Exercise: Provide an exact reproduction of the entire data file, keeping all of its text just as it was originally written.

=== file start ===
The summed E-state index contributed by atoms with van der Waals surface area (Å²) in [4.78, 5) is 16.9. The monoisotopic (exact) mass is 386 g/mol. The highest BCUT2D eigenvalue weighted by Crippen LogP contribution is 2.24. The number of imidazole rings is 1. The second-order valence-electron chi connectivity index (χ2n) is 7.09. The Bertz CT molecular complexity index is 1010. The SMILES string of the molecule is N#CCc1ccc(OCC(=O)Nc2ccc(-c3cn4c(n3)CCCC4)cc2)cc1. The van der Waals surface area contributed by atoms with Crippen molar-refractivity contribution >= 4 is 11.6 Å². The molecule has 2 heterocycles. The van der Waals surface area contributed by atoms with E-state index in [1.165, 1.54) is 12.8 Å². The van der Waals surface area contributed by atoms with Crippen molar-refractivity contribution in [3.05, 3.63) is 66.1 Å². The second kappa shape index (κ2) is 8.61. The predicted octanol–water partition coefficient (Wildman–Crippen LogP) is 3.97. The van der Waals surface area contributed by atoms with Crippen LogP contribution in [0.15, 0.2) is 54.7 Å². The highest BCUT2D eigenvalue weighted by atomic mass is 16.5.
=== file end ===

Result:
The summed E-state index contributed by atoms with van der Waals surface area (Å²) in [4.78, 5) is 16.9. The monoisotopic (exact) mass is 386 g/mol. The highest BCUT2D eigenvalue weighted by Crippen LogP contribution is 2.24. The number of imidazole rings is 1. The second-order valence-electron chi connectivity index (χ2n) is 7.09. The Bertz CT molecular complexity index is 1010. The SMILES string of the molecule is N#CCc1ccc(OCC(=O)Nc2ccc(-c3cn4c(n3)CCCC4)cc2)cc1. The van der Waals surface area contributed by atoms with Crippen molar-refractivity contribution >= 4 is 11.6 Å². The molecule has 2 heterocycles. The van der Waals surface area contributed by atoms with E-state index in [1.165, 1.54) is 12.8 Å². The van der Waals surface area contributed by atoms with Crippen molar-refractivity contribution in [3.05, 3.63) is 66.1 Å². The second kappa shape index (κ2) is 8.61. The predicted octanol–water partition coefficient (Wildman–Crippen LogP) is 3.97. The van der Waals surface area contributed by atoms with Crippen LogP contribution in [0.15, 0.2) is 54.7 Å². The highest BCUT2D eigenvalue weighted by atomic mass is 16.5.